Densho Digital Archive
Densho Visual History Collection
Title: Toyoko Okumura Interview
Narrator: Toyoko Okumura
Interviewer: Tom Ikeda
Location: Denver, Colorado
Date: July 6, 2008
Densho ID: denshovh-otoyoko-01-0023

<Begin Segment 23>

TI: Eventually, you moved to Denver. Why, why Colorado?

TO: Oh, there's the 20th Street Cafe, the owner was Okuno, very close relative of ours. She had cancer, Mrs. Okuno had cancer. She was... she was in her early eighties, and she called me from here asking me if I could help her out, 'cause she had cancer, and she knew I'd drive. So she says I could take her to the hospital for her treatment and things like that. I said, "Oh, I'll be more than happy," to take care of her. So that's how I came to live with her nine years, and then she passed away.

TI: And how was Denver different than, say, Los Angeles?

TO: Well, I'd been here before that, too, in between.

TI: So you were pretty familiar with Denver.

TO: Yes, uh-huh.

TI: And how do you like Denver?

TO: Love it.

TI: And what is it about Denver that you love?

TO: Oh, people are very friendly, helpful. No discrimination, I never noticed anything like that here.

TI: Good.

TO: You still have that in California, I think, little bit left. What do you think?

TI: I think it's in pockets everywhere. I think when you're in the cities, for me, it feels like there's less. But if you move into the outlying areas, sometimes, I think I see more of it. So like in a place like Denver, I think maybe it's not as much, but then if you maybe just drive an hour outside into the smaller communities, there might...

TO: They wouldn't know.

TI: Perhaps not seen as many. This is, this has been wonderful. I've learned so much.

TO: Oh, have you?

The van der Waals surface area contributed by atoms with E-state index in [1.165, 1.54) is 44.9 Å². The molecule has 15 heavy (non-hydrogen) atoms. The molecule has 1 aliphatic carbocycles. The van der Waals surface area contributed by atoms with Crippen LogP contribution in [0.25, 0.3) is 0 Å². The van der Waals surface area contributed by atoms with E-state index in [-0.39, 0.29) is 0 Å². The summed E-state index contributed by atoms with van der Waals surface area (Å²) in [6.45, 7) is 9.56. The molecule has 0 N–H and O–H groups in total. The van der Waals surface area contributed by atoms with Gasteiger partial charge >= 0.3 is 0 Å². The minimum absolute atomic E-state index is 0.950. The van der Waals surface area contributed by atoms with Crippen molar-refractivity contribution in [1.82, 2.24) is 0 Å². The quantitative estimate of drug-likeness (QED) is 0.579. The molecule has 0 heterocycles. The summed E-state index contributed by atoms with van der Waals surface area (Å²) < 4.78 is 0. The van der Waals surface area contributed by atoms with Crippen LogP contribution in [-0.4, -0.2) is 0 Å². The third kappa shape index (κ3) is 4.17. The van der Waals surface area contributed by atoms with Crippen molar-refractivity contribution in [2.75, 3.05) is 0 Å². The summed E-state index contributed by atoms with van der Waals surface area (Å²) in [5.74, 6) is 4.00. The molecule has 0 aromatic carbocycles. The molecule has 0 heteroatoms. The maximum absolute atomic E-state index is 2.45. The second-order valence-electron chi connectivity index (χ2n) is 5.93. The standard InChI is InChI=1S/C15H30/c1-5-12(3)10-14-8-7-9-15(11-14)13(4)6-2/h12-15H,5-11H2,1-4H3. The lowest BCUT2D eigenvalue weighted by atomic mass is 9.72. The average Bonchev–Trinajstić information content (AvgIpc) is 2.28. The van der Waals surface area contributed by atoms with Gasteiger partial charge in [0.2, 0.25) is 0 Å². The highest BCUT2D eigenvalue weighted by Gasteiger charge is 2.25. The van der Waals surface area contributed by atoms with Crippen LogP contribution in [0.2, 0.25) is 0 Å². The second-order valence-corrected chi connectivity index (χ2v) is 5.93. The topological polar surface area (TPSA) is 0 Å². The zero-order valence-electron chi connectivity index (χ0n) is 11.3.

TI: Yeah, your experience is pretty unique. Is there anything else that I haven't asked you that you'd like to share, like a good story that I didn't ask about? Is there anything else?

TO: Well, I spoke a little Japanese, and then being, I had to work as a dietitian at the hospital, I would visit some of these Issei ladies and with a little Japanese, I was able to carry on a conversation. They just loved it. They would always wait for me to make a visit. That was nice, nice feeling, that it made them happy. And I tried to fix a meal that they would like.

TI: And when you talked with these Isseis, how would you describe their lives? It must have been, I think, I wonder how difficult it was for the Issei generation. Because I never spoke Japanese, so I never really could communicate with my Issei grandparents. So I was wondering, what did they think about the United States and their, sort of, reasons for coming, and did they ever talk about that?

TO: Well, they thought America was a land of opportunity, so that I think that's where they... my great grandfather, he has friends in Tokyo in the foreign office, so that's what started in our area. And he sent about twenty families over to the L.A. area, and that started immigration.

TI: Well, Toyo, thank you so much. This has been, I hope it's been okay for you, but this has been really, really a lot of fun for me just chatting with you. So thank you.

TO: You're welcome.

<End Segment 23> - Copyright © 2008 Densho. All Rights Reserved.